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Weekly Market Report | 26/06/2023

Jun 26, 2023 | Marketupdates | 0 comments

Gold Slumps to a Three-Month Low as Jerome Powell Strikes a Hawkish Tone

Indications only | Closing prices are bids | Prices & Charts  : Trading View | Market Research Refinitiv | See disclaimer below


Gold had a subdued beginning to the new week on Monday, with the absence of the United States markets causing the price to ease from an early week high of $1958, recorded in Asia, to a low of $1948 in Europe. It eventually closed 0.41% lower at $1950 amid light trading volume. Silver fell 0.95% to $23.96, platinum ended at a low, down 0.81% at $978, and palladium also decreased by 0.5% to $1402.

On Tuesday, Gold dipped to $1946 in Asia but then rallied to $1956 before falling 1.28% to $1931 in New York. This happened amid high volume following the release of stronger than expected United States housing data. The data underlined the strength of the United States economy and reignited concerns over a resumption of the Federal Reserve’s rate hike program in July. The yellow metal ended with a reduced 0.72% loss at $1936. Silver had a tough day, falling 3.34% to $23.16 on heavy volume. Platinum fell 1.43% to $964, and palladium declined 1.64% to $1379.

Gold remained calm in Asia on Wednesday, fluctuating narrowly between an early day high of $1939 and $1936, but was more active in Europe. The price dipped to $1932 ahead of the New York opening as the markets anticipated Jerome Powell’s semi-annual address to Congress, which was seen as the key risk event of the day. It came as no great surprise when the Federal Reserve Chairman struck a hawkish tone, warning of more rate hikes ahead. This prompted a sharp sell-off to a fresh three-month low of $1920 on high volume. However, this latest dip found willing buyers, with the price recovering to $1937 before ending with a marginal 0.15% loss at $1933. Silver declined by another 2.16% to end at $22.66; platinum ended at the lows and down 1.76 % at $947, palladium fell 2.54% to $1344.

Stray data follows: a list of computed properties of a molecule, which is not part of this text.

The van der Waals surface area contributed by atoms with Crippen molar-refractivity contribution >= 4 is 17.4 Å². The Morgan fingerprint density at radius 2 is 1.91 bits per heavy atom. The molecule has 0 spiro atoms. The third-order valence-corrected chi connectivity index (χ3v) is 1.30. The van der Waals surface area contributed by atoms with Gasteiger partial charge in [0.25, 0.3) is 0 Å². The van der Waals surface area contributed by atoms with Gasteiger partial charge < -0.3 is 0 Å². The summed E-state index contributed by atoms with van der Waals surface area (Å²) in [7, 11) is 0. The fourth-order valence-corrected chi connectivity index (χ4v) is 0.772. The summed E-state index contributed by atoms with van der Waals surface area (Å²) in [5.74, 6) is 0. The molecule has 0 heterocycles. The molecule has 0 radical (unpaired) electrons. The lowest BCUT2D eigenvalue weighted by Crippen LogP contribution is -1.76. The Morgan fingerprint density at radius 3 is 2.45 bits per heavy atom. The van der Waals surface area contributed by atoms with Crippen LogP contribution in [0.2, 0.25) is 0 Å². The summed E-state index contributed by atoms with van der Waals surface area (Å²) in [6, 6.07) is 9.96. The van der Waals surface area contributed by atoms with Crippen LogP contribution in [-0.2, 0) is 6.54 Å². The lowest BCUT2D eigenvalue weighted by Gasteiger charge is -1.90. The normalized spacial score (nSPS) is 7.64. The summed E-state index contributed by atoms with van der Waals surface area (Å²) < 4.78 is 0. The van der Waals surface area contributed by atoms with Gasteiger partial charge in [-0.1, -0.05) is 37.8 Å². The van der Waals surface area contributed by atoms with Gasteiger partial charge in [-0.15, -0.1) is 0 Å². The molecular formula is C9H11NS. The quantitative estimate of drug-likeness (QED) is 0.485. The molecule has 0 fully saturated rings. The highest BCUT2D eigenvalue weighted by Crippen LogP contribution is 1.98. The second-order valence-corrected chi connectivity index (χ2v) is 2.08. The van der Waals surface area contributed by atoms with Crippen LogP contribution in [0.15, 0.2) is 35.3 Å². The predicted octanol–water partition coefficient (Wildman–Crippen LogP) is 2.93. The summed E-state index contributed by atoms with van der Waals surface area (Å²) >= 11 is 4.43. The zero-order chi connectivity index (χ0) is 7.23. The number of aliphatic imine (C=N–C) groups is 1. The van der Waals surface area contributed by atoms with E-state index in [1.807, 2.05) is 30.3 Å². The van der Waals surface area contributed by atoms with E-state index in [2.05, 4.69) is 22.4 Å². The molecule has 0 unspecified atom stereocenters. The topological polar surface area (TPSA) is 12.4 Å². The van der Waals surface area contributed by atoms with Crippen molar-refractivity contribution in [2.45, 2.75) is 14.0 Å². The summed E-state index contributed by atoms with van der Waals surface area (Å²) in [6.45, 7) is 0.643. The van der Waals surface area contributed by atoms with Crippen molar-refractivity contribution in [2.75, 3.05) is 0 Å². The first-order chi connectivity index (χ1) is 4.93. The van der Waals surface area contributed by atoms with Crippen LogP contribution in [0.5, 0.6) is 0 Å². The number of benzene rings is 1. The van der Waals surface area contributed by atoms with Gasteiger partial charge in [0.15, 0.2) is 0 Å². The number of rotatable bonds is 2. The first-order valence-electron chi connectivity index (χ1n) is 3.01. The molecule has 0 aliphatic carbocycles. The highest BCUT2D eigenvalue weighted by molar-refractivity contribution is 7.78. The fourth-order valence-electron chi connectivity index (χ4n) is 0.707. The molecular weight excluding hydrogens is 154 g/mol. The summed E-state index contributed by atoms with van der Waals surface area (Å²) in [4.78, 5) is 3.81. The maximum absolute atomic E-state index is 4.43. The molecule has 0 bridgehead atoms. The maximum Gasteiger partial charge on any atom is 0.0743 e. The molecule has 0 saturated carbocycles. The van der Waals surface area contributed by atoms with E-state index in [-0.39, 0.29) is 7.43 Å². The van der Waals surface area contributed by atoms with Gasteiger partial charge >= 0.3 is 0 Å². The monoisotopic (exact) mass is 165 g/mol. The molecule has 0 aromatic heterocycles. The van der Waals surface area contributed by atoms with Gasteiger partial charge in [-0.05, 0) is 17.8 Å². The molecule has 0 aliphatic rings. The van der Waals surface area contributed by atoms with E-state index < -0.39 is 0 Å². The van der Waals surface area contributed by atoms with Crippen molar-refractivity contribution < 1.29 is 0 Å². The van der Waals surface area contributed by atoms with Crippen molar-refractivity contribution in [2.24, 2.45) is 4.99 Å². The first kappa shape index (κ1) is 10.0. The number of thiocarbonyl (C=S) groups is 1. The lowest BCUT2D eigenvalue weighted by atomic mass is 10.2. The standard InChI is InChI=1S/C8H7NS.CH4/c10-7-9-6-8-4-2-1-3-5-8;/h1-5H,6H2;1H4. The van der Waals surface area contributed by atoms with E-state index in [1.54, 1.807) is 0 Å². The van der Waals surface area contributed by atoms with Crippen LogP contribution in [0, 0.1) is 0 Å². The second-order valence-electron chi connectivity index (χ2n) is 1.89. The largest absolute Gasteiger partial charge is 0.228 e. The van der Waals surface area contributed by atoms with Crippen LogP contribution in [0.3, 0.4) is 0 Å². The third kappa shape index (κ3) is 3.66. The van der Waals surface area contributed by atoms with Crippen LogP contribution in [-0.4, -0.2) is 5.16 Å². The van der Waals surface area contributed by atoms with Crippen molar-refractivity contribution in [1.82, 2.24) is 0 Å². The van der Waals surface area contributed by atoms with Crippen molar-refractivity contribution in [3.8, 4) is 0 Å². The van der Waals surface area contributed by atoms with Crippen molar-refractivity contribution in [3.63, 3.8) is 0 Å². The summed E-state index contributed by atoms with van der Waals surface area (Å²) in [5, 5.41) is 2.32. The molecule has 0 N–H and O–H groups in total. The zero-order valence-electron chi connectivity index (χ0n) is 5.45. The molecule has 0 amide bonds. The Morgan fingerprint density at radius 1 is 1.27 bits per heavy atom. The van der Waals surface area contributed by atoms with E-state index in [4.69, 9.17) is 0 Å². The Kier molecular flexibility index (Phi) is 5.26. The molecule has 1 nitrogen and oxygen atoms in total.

On Thursday, Gold fell from an early high of $1935, recorded in Asia, to a low of $1913 in late New York trading. This occurred amid reasonable volume as Federal Reserve Chairman Powell completed his semi-annual testimony to Congress, reinforcing the United States Central Bank’s hawkish approach to monetary policy. The yellow metal ended slightly above the lows, down 0.98% at $1914. Silver extended its decline into a fourth straight session to end down 1.77% at $22.26, platinum fell 2.43% to end at the lows at $924, and palladium slumped 5.06% to $1276.

Gold fell to a ten-week low of $1911 in Asia on Friday as the United States dollar strengthened but recovered to post a morning benchmark of $1919.35 in London due to physical and probable Central Bank buying. It then spiked to a day’s high of $1937 after the release of weaker than expected Global Purchasing Managers’ Index data. However, the yellow metal surrendered most of its gains to end a volatile session with a reduced 0.31% advance at $1920 on the day but was down 1.94% on the week. The week was dominated by Jerome Powell’s hawkish testimony to Congress. Silver recovered from a three-month low of $22.14, posted on Friday, to end with a 0.49% gain at $22.37, but fell 7.52% over the week.

Platinum ended a quiet session with a modest 0.22% loss at $920 and was down 6.69% on the week. Palladium ended unchanged on Friday at $1276 but down 9.44% for the week.

Looking ahead, a volatile week can be expected due to a number of United States economic reports and several Federal Reserve speeches, headlined by Jerome Powell. Gold seems poised to threaten the pivotal $1900 level, with a clear break bringing the 200-day Moving Average set just above $1850 onto technical radar screens. However, rising geopolitical tensions could help gold avoid a damaging summer sell-off.

Gold Chart ($/oz)

Silver Chart ($/oz)

Platinum Chart ($/oz)

Palladium Chart ($/oz)

This document is issued by Value Trading BV. While all reasonable care has been taken in preparing this document; no responsibility or liability is accepted for errors of fact or for any opinion expressed herein. Opinions, projections and estimates are subject to change without notice. This document is for information purposes only and for private circulation. It does not constitute any offer, recommendation or solicitation to any person to enter into transaction or adopt any hedging, trading or investment strategy, nor does it constitute any prediction of likely future movements in rates or prices or any representation that any such future movements will not exceed those shown in any illustration.